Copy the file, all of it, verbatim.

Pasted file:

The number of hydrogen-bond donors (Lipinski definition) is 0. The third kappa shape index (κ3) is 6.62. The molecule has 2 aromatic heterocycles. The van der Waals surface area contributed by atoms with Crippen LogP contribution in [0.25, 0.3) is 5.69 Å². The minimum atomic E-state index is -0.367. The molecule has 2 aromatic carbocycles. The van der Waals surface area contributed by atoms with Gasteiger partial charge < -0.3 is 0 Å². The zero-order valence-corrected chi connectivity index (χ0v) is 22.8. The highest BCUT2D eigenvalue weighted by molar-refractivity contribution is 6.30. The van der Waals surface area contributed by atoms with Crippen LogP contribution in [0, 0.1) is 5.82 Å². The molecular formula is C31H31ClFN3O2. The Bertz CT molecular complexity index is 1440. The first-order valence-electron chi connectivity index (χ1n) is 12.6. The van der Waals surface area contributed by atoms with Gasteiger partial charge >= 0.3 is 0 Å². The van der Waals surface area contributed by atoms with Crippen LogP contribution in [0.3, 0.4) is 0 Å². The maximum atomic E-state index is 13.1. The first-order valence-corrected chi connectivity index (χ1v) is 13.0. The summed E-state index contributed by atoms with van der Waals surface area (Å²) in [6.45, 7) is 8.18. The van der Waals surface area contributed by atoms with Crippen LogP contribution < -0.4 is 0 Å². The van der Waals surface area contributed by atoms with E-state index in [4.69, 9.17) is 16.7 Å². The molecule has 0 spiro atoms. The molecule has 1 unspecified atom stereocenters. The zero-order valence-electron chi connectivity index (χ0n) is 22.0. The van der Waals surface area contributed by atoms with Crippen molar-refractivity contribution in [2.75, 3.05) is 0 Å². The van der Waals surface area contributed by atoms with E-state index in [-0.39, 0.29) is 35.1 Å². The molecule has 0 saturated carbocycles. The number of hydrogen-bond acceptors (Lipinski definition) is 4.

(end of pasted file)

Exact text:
The number of hydrogen-bond donors (Lipinski definition) is 0. The third kappa shape index (κ3) is 6.62. The molecule has 2 aromatic heterocycles. The van der Waals surface area contributed by atoms with Crippen LogP contribution in [0.25, 0.3) is 5.69 Å². The minimum atomic E-state index is -0.367. The molecule has 2 aromatic carbocycles. The van der Waals surface area contributed by atoms with Gasteiger partial charge < -0.3 is 0 Å². The zero-order valence-corrected chi connectivity index (χ0v) is 22.8. The highest BCUT2D eigenvalue weighted by molar-refractivity contribution is 6.30. The van der Waals surface area contributed by atoms with Crippen LogP contribution in [0, 0.1) is 5.82 Å². The molecular formula is C31H31ClFN3O2. The Bertz CT molecular complexity index is 1440. The first-order valence-electron chi connectivity index (χ1n) is 12.6. The van der Waals surface area contributed by atoms with Gasteiger partial charge >= 0.3 is 0 Å². The van der Waals surface area contributed by atoms with Crippen LogP contribution in [0.3, 0.4) is 0 Å². The maximum atomic E-state index is 13.1. The first-order valence-corrected chi connectivity index (χ1v) is 13.0. The summed E-state index contributed by atoms with van der Waals surface area (Å²) in [6.45, 7) is 8.18. The van der Waals surface area contributed by atoms with Crippen LogP contribution < -0.4 is 0 Å². The van der Waals surface area contributed by atoms with E-state index in [4.69, 9.17) is 16.7 Å². The molecule has 0 spiro atoms. The molecule has 1 unspecified atom stereocenters. The zero-order valence-electron chi connectivity index (χ0n) is 22.0. The van der Waals surface area contributed by atoms with Crippen molar-refractivity contribution in [2.75, 3.05) is 0 Å². The van der Waals surface area contributed by atoms with E-state index in [-0.39, 0.29) is 35.1 Å². The molecule has 0 saturated carbocycles. The number of hydrogen-bond acceptors (Lipinski definition) is 4.